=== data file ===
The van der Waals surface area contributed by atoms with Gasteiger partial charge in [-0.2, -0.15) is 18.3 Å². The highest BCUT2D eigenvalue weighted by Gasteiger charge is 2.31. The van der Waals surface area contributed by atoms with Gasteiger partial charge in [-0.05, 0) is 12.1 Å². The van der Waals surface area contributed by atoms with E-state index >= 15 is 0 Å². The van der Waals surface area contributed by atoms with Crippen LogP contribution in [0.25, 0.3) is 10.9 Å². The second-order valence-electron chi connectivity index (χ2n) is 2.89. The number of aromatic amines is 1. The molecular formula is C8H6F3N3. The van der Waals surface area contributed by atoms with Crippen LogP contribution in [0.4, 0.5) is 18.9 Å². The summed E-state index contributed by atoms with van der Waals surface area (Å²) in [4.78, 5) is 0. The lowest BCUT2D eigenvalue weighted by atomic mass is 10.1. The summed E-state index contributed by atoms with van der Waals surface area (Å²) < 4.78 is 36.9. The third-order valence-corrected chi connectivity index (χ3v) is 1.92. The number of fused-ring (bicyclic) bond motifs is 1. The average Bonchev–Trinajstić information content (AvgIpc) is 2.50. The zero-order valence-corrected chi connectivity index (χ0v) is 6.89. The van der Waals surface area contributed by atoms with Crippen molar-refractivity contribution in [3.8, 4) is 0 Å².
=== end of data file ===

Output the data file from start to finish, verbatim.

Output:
The van der Waals surface area contributed by atoms with Gasteiger partial charge in [-0.2, -0.15) is 18.3 Å². The highest BCUT2D eigenvalue weighted by Gasteiger charge is 2.31. The van der Waals surface area contributed by atoms with Gasteiger partial charge in [-0.05, 0) is 12.1 Å². The van der Waals surface area contributed by atoms with E-state index >= 15 is 0 Å². The van der Waals surface area contributed by atoms with Crippen LogP contribution in [0.25, 0.3) is 10.9 Å². The second-order valence-electron chi connectivity index (χ2n) is 2.89. The number of aromatic amines is 1. The molecular formula is C8H6F3N3. The van der Waals surface area contributed by atoms with Crippen LogP contribution in [0.4, 0.5) is 18.9 Å². The summed E-state index contributed by atoms with van der Waals surface area (Å²) in [4.78, 5) is 0. The lowest BCUT2D eigenvalue weighted by atomic mass is 10.1. The summed E-state index contributed by atoms with van der Waals surface area (Å²) < 4.78 is 36.9. The third-order valence-corrected chi connectivity index (χ3v) is 1.92. The number of fused-ring (bicyclic) bond motifs is 1. The average Bonchev–Trinajstić information content (AvgIpc) is 2.50. The zero-order valence-corrected chi connectivity index (χ0v) is 6.89. The van der Waals surface area contributed by atoms with Crippen molar-refractivity contribution in [3.8, 4) is 0 Å².